Heroes Remembered
By Moshe Katz, Krav Maga Instructor

January, 2010

True Heroes Remembered

Krav Maga is about protecting people, it is about simply doing the right thing. Most of us are never put into a situation where we must risk our own lives to protect the lives of others. One such woman was Miep Gies of the Netherlands.

Recently, while teaching Krav Maga in Germany, someone said to me, "Anne Frank just died; I read it in the paper." This was of course a mistake; Anne Frank died in 1945 in Bergen Belsen concentration camp in Germany. The person who in fact died was one of the women who helped keep Anne and her family alive for an extra 25 months, Miep Gies.

Flash back,

1940, 140,000 Jews live in the Netherlands, happy and content. The Nazis invade and conquer the region and it becomes illegal to keep Jews alive. In this insane world to help keep a Jew alive is a violation of the law, to kill a Jew is the accepted practice. This new law would lead to the fact that by the time the war is over, the Nazis are defeated and the Netherlands are free again, more than 90% of the Jews of Holland would be dead.

Today most regions of the Netherlands are, Judenrein, "Free of Jews"

More than 6 million Jews, plus millions of other "undesirables", Gypsies, homosexuals, the handicapped, mentality retarded, people with incorrect points of view, would be systematically murdered during this period of Nazi rule. The world, for the most part, would sit by and do nothing. The allies fought the German army but no one did very much to save the non-combatants who were being murdered.

Try to picture a million people, you can not, try to picture six million individuals and more, you can not. But one little girl, one little Jewish girl made the tragedy of the Holocaust understandable to millions of people around the world, and she did not even realize she was doing it.

Anne Frank, a 13 year old Jewish girl living in Amsterdam was targeted by the Nazis as a sub-human, a threat to society, who must be killed. Her father ran a business and asked one of his employees, Miep Gies, to help hide him and his family plus a few other people, in the factory. She readily agreed, seeing it as no more than her human obligation.

Anne Frank, 1941, Amsterdam, before she had to go into hiding.

On her 13th birthday Anne received a diary as a gift and began writing down the "events" of the day (not much going on as she was in hiding), and her thoughts.

When the Nazis discovered the hiding place and took them away, Miep gathered up Anne's scattered notebooks and papers and saved them. She did not read them, as she said, "Even a teenagers' privacy is sacred".

It is a good thing she did not read them, for had she read them she would have seen her and the other helpers' names in the writings and would have had to burn the diary as it contained evidence that could be used against her and her husband and the other kind helpers. The information in the diary would make her a criminal for helping keep Jews alive, and if it would be discovered she, her husband and their friends would have found themselves sent off to their deaths as well.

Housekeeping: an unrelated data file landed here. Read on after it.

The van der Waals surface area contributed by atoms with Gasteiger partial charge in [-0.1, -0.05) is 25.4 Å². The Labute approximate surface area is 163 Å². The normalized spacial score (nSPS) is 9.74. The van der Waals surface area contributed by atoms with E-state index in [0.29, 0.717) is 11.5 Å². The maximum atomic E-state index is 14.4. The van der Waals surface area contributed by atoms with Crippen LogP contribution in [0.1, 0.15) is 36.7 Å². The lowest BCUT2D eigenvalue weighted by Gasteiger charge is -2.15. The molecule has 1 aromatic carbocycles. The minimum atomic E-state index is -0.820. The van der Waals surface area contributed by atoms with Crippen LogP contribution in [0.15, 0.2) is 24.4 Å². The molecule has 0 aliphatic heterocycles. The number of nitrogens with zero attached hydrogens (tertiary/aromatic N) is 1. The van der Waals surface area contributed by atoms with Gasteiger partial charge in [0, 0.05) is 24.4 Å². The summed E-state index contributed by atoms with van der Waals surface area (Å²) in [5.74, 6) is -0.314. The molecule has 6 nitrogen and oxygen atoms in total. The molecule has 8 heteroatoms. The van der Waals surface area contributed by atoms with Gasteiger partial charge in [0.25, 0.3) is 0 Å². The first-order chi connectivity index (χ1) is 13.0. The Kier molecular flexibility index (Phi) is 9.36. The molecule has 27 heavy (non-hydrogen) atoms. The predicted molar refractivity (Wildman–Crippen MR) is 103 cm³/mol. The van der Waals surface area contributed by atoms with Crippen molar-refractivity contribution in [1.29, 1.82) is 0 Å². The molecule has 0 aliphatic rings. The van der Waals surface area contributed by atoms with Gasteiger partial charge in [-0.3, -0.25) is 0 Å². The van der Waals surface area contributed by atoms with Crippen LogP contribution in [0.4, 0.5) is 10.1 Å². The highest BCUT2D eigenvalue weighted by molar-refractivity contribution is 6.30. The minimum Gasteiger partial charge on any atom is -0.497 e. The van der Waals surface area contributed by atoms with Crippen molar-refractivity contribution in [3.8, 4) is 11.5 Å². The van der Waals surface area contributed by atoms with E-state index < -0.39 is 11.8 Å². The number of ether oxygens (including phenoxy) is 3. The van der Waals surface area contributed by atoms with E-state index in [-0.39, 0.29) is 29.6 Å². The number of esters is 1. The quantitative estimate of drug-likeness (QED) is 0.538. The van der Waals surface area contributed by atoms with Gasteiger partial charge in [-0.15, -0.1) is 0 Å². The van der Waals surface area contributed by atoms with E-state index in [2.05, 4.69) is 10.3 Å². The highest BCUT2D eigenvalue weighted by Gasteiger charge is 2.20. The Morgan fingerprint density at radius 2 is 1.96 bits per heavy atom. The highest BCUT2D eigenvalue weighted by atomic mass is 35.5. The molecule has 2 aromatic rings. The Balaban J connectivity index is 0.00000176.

A page from Anne's Diary, found by Miep after the war

"This is a photo as I wish always to be...

What Anne did with her diary, which was published by her father, the only survival of the hideout place, was make the Holocaust understandable. One young girl, speaking in her own unique voice, telling about her life in hiding, telling of her hopes and dreams, her struggles and her desire to see the sun shine again and be outside.

To this people could relate. "The Diary of Anne Frank" was the first popular book about the Holocaust. It was translated into 65 languages and read by millions of people around the world. Daily visitors from all over the world come to visit the "Anne Frank house". While she was once so alone now she has so many visitors, she would have been thrilled.

The book is pure, from the heart of a child growing into a teenager but even today, despite mounds of evidence there are "Holocaust deniers".

Miep did not want to be seen as a hero, although she and her friends put their lives at risk for over two years, obtaining food illegally and hiding Jews in direct opposition to the "law". She did not want to be seen as a hero because caring for your friends should be seen as a normal human act, not something heroic.

But she was a hero.

Miep lived a long life devoted to doing good deeds. She was honored by Israel as a "Righteous Gentile", a special award given to non-Jewish people who risked their lives to save Jews.

She merited to live over 100 years old.

Rest well Miep, enjoy your heavenly rewards, I am certain you are now visiting with Anne, her sister Margo, and the others you helped. You are now in the world of truth.

Rest well Miep, rest well Anne.

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